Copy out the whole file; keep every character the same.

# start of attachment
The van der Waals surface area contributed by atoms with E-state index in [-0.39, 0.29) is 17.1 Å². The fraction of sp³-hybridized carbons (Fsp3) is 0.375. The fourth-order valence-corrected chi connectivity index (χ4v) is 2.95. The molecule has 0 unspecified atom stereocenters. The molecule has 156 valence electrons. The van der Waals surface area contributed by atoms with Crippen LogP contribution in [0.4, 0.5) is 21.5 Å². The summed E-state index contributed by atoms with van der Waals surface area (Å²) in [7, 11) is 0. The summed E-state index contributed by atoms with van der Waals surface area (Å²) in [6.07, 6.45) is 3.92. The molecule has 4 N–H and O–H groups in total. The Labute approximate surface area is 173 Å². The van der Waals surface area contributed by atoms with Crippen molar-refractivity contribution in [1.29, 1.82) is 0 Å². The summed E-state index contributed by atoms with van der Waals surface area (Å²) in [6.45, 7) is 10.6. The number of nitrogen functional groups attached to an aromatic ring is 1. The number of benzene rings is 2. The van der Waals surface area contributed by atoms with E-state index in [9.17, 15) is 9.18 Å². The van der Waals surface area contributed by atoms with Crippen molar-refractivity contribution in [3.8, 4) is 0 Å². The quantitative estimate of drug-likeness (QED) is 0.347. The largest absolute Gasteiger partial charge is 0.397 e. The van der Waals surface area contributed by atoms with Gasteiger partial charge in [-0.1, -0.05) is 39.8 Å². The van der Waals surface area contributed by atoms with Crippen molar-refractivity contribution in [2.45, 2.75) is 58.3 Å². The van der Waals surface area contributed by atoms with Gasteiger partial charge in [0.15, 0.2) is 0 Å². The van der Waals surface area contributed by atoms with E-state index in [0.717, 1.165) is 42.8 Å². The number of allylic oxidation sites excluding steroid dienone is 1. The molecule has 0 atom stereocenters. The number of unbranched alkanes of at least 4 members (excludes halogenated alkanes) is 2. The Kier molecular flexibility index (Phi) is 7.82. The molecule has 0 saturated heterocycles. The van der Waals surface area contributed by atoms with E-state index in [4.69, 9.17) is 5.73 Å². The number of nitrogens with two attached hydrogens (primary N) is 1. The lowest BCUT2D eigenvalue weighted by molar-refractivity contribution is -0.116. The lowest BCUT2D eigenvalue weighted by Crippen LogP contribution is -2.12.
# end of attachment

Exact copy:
The van der Waals surface area contributed by atoms with E-state index in [-0.39, 0.29) is 17.1 Å². The fraction of sp³-hybridized carbons (Fsp3) is 0.375. The fourth-order valence-corrected chi connectivity index (χ4v) is 2.95. The molecule has 0 unspecified atom stereocenters. The molecule has 156 valence electrons. The van der Waals surface area contributed by atoms with Crippen LogP contribution in [0.4, 0.5) is 21.5 Å². The summed E-state index contributed by atoms with van der Waals surface area (Å²) in [7, 11) is 0. The summed E-state index contributed by atoms with van der Waals surface area (Å²) in [6.07, 6.45) is 3.92. The molecule has 4 N–H and O–H groups in total. The Labute approximate surface area is 173 Å². The van der Waals surface area contributed by atoms with Crippen molar-refractivity contribution in [1.29, 1.82) is 0 Å². The summed E-state index contributed by atoms with van der Waals surface area (Å²) in [6.45, 7) is 10.6. The number of nitrogen functional groups attached to an aromatic ring is 1. The number of benzene rings is 2. The van der Waals surface area contributed by atoms with E-state index in [9.17, 15) is 9.18 Å². The van der Waals surface area contributed by atoms with Crippen molar-refractivity contribution in [3.8, 4) is 0 Å². The quantitative estimate of drug-likeness (QED) is 0.347. The largest absolute Gasteiger partial charge is 0.397 e. The van der Waals surface area contributed by atoms with Gasteiger partial charge in [-0.1, -0.05) is 39.8 Å². The van der Waals surface area contributed by atoms with Crippen molar-refractivity contribution in [2.45, 2.75) is 58.3 Å². The van der Waals surface area contributed by atoms with Gasteiger partial charge in [0.15, 0.2) is 0 Å². The van der Waals surface area contributed by atoms with E-state index in [0.717, 1.165) is 42.8 Å². The number of allylic oxidation sites excluding steroid dienone is 1. The molecule has 0 atom stereocenters. The number of unbranched alkanes of at least 4 members (excludes halogenated alkanes) is 2. The Kier molecular flexibility index (Phi) is 7.82. The molecule has 0 saturated heterocycles. The van der Waals surface area contributed by atoms with E-state index in [4.69, 9.17) is 5.73 Å². The number of nitrogens with two attached hydrogens (primary N) is 1. The lowest BCUT2D eigenvalue weighted by molar-refractivity contribution is -0.116. The lowest BCUT2D eigenvalue weighted by Crippen LogP contribution is -2.12.